TikTok. For many, this app abolished lockdown boredom, but in the long run, were the implications of this really positive?

In a world where there is so much pressure on teenagers, with a deleterious exam system and the unrelenting pressures of social media, such as the expectation to live an ‘Instagram worthy’ lifestyle, TikTok appears to provide a safe haven. Bear in mind that this occurs all whilst trying to study, maintain hobbies and keep parents happy, so TikTok provides a break from the pressure to look and act perfectly, which is felt almost everywhere in a teenager’s life. There’s no denying that TikTok is fun, with addictive dance trends and comedy videos that seem to go on for a lifetime, however, there increasingly seems to be more harmful content appearing on young people’s ‘for you pages’ than previously. 

Surrey teenage Tiktoker Lucy Parsons (@lucyyparsons) had one of her dances blow up on the app and reach over 4 million views. As a result of this, she gained around 60 thousand followers and Addison Rae, the second most followed person on the app (June 2020), with 73.7 million followers, did her dance as well. It’s already led to her being contacted by artists and other people offering to pay her to choreograph a dance to their songs, and compared to a few months ago, where she only had around 700 followers, the rate at which her account is increasing is quite scary. ‘I am undeniably over the moon about it, however, have already received some negative comments and am beginning to worry about how quickly everything is changing as reality starts to kick in’

TikTok’s algorithm is probably one of the best out there. Your ‘for you page’ is a never-ending stream of 15-60 second videos, with a mix of anything from dances to skits about places and situations such as school which almost anyone can relate to. I know, that with my GCSEs cancelled and the prospect of nothing to do for almost 6 months, much of my time in lockdown 1 was spent mindlessly scrolling through videos, which seemed an excellent way to pass the time whilst everyone else in my household was working. However, as time has passed, the TikTok culture has changed dramatically. Children as young as 7 and 8 are spending their time on an app which sees videos promoting diets of under 1200 calories and people ladened with plastic surgery, and this cannot be good.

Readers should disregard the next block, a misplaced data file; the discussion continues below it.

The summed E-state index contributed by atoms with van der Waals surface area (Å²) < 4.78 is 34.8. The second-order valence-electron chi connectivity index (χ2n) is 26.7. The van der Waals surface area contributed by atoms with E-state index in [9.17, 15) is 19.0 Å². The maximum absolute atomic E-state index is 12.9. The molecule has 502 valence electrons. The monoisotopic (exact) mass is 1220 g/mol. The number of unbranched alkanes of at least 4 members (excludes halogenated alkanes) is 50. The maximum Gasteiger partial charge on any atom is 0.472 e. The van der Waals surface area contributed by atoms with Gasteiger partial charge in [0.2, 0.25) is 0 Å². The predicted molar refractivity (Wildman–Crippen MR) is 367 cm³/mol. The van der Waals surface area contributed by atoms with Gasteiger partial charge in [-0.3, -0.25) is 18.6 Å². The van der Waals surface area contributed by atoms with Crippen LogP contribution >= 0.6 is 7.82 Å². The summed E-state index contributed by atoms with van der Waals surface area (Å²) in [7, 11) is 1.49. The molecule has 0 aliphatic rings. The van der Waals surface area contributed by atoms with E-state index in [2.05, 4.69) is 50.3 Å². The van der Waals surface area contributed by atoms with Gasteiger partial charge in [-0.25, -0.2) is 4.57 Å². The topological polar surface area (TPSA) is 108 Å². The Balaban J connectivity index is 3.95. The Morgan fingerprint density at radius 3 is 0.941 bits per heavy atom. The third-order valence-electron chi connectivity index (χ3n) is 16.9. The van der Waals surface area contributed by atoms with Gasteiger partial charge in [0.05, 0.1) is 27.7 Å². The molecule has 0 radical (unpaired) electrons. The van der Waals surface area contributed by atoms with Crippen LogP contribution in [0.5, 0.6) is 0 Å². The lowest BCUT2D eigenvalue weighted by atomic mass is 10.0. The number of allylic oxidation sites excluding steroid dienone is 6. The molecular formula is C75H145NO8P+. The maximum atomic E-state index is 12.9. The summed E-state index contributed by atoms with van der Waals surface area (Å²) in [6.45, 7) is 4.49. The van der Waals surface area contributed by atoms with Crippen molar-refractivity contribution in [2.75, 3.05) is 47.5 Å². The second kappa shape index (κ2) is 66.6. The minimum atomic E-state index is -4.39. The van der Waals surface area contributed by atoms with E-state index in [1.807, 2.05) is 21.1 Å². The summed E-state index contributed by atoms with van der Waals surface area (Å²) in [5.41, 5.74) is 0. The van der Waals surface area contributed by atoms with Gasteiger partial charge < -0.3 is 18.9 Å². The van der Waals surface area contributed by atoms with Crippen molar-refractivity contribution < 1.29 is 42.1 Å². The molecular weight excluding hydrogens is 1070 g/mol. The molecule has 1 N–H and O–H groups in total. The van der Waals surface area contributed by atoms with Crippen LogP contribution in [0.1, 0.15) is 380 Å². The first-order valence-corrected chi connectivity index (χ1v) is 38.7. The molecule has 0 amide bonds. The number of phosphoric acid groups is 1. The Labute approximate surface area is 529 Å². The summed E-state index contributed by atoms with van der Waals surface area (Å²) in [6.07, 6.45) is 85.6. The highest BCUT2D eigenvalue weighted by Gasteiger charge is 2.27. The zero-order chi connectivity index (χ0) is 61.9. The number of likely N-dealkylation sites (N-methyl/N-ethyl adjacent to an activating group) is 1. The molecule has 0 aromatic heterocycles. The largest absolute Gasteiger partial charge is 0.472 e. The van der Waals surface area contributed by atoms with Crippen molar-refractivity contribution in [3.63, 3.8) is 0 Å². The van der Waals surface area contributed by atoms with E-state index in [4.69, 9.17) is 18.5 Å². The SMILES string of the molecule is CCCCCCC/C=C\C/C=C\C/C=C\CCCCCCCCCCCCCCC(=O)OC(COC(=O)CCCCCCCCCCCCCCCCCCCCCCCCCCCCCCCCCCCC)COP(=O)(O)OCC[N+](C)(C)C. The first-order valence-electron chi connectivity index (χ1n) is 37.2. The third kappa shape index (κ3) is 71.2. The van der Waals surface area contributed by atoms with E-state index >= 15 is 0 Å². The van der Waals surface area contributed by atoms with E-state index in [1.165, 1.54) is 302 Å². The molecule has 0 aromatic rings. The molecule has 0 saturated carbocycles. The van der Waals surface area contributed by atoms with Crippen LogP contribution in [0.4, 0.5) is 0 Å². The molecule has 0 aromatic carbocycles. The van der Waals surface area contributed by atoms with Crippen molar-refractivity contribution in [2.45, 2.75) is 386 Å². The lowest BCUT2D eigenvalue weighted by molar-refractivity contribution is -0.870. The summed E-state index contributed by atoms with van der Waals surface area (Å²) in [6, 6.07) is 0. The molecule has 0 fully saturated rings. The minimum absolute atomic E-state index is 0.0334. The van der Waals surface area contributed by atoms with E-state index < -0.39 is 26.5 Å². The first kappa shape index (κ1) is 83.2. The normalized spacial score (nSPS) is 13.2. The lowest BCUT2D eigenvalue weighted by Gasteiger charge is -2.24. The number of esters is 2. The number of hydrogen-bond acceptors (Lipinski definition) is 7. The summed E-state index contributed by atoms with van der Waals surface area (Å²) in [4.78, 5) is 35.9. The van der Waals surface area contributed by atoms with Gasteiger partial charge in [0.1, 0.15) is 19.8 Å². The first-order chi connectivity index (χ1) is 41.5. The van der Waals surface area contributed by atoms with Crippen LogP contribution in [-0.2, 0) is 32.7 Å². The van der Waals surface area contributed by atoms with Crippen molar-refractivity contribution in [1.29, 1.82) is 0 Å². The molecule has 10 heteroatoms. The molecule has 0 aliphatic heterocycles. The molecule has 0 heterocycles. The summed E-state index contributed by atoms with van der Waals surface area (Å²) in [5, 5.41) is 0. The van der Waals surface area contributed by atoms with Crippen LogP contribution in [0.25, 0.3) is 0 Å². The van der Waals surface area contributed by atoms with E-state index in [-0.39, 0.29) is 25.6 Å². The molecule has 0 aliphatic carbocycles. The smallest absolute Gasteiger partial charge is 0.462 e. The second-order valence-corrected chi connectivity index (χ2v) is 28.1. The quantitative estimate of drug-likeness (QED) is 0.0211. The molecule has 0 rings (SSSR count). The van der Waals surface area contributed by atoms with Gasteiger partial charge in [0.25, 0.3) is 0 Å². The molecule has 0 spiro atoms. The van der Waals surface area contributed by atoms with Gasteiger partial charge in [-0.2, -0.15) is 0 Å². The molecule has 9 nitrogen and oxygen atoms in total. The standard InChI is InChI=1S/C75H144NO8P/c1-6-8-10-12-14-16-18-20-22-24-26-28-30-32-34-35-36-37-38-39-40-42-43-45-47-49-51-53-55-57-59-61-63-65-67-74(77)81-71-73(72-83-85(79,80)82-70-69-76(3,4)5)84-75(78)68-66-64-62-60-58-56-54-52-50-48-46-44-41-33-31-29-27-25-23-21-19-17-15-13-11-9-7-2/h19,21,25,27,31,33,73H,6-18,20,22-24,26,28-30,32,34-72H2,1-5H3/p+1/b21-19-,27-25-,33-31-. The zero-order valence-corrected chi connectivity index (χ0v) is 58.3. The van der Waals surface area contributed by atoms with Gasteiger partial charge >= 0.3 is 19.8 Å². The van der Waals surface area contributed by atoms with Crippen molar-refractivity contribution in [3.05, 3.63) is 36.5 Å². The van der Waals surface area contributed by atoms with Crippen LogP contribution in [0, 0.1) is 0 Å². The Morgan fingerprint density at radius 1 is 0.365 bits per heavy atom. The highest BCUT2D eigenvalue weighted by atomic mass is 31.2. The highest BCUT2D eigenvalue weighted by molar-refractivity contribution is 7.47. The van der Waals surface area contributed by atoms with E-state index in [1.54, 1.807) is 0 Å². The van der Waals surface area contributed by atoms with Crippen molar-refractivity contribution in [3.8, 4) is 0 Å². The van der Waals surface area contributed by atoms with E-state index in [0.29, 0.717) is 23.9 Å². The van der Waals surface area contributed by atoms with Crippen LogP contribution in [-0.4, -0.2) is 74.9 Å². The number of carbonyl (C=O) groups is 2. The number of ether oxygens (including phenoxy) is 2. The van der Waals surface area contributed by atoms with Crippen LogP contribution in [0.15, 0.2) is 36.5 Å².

It’s been likened to Tumblr, with ‘thinspo’ and ‘pro-ana’ content which manipulates young people into eating disorders and new insecurities. One video saw a young teenage girl listing her physical features she dislikes that she said she had never even thought about before joining TikTok. Tumblr, which began as a fun app in the early 2000s, led to an anorexia-promoting culture, tipping many people into developing this and many other eating disorders too. Anorexia is most common in girls age 12-16, which happens to be one of TikTok’s main age groups and people need to be ensuring that TikTok doesn’t follow Tumblr’s path.

TikTok seems to have created a culture in which people think it’s okay to criticise and comment negatively on people’s videos This is most worrying for the young children who are witnessing and imitating some of the destructive behaviours that are seen on the app, with the encouragement of unhealthy dieting and the philosophy where it seems to be okay to spread negativity on an app which promotes itself as one of release and non-judgement.

An app of such a large scale undoubtedly has helped many through the ongoing trials of lockdown and for a while the positives way outweighed the negatives, but is this still the case?